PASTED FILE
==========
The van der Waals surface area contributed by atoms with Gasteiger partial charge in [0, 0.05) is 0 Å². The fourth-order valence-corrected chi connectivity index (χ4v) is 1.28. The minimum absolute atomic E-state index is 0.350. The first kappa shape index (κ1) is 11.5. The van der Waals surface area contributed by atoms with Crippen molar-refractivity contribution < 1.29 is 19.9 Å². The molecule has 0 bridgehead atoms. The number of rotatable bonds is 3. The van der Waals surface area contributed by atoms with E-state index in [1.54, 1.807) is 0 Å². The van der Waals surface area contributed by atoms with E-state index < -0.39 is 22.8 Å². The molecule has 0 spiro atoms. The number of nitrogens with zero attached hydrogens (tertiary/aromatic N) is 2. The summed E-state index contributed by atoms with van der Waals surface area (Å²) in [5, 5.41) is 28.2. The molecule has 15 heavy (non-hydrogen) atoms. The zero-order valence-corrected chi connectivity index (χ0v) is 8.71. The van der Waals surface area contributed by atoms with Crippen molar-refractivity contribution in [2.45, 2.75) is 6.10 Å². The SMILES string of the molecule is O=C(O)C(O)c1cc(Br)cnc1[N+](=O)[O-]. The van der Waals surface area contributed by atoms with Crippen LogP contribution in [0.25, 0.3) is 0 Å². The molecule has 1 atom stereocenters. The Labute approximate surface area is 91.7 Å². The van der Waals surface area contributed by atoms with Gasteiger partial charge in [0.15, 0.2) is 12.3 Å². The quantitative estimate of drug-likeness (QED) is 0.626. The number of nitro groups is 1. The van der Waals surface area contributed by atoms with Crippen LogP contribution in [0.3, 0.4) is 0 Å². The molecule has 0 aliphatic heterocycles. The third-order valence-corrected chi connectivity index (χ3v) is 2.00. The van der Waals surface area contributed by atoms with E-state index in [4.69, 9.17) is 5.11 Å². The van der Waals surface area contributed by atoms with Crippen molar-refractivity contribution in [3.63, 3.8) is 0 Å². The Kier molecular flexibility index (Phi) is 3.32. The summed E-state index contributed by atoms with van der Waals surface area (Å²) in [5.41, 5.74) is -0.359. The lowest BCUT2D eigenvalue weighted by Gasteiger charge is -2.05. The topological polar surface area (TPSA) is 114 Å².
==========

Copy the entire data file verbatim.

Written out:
The van der Waals surface area contributed by atoms with Gasteiger partial charge in [0, 0.05) is 0 Å². The fourth-order valence-corrected chi connectivity index (χ4v) is 1.28. The minimum absolute atomic E-state index is 0.350. The first kappa shape index (κ1) is 11.5. The van der Waals surface area contributed by atoms with Crippen molar-refractivity contribution < 1.29 is 19.9 Å². The molecule has 0 bridgehead atoms. The number of rotatable bonds is 3. The van der Waals surface area contributed by atoms with E-state index in [1.54, 1.807) is 0 Å². The van der Waals surface area contributed by atoms with E-state index < -0.39 is 22.8 Å². The molecule has 0 spiro atoms. The number of nitrogens with zero attached hydrogens (tertiary/aromatic N) is 2. The summed E-state index contributed by atoms with van der Waals surface area (Å²) in [5, 5.41) is 28.2. The molecule has 15 heavy (non-hydrogen) atoms. The zero-order valence-corrected chi connectivity index (χ0v) is 8.71. The van der Waals surface area contributed by atoms with Crippen molar-refractivity contribution in [2.45, 2.75) is 6.10 Å². The SMILES string of the molecule is O=C(O)C(O)c1cc(Br)cnc1[N+](=O)[O-]. The van der Waals surface area contributed by atoms with Crippen LogP contribution in [0.25, 0.3) is 0 Å². The molecule has 1 atom stereocenters. The Labute approximate surface area is 91.7 Å². The van der Waals surface area contributed by atoms with Gasteiger partial charge in [0.15, 0.2) is 12.3 Å². The quantitative estimate of drug-likeness (QED) is 0.626. The number of nitro groups is 1. The van der Waals surface area contributed by atoms with Crippen LogP contribution in [0.3, 0.4) is 0 Å². The molecule has 0 aliphatic heterocycles. The third-order valence-corrected chi connectivity index (χ3v) is 2.00. The van der Waals surface area contributed by atoms with E-state index in [4.69, 9.17) is 5.11 Å². The van der Waals surface area contributed by atoms with Crippen molar-refractivity contribution in [3.63, 3.8) is 0 Å². The Kier molecular flexibility index (Phi) is 3.32. The summed E-state index contributed by atoms with van der Waals surface area (Å²) in [5.41, 5.74) is -0.359. The lowest BCUT2D eigenvalue weighted by Gasteiger charge is -2.05. The topological polar surface area (TPSA) is 114 Å².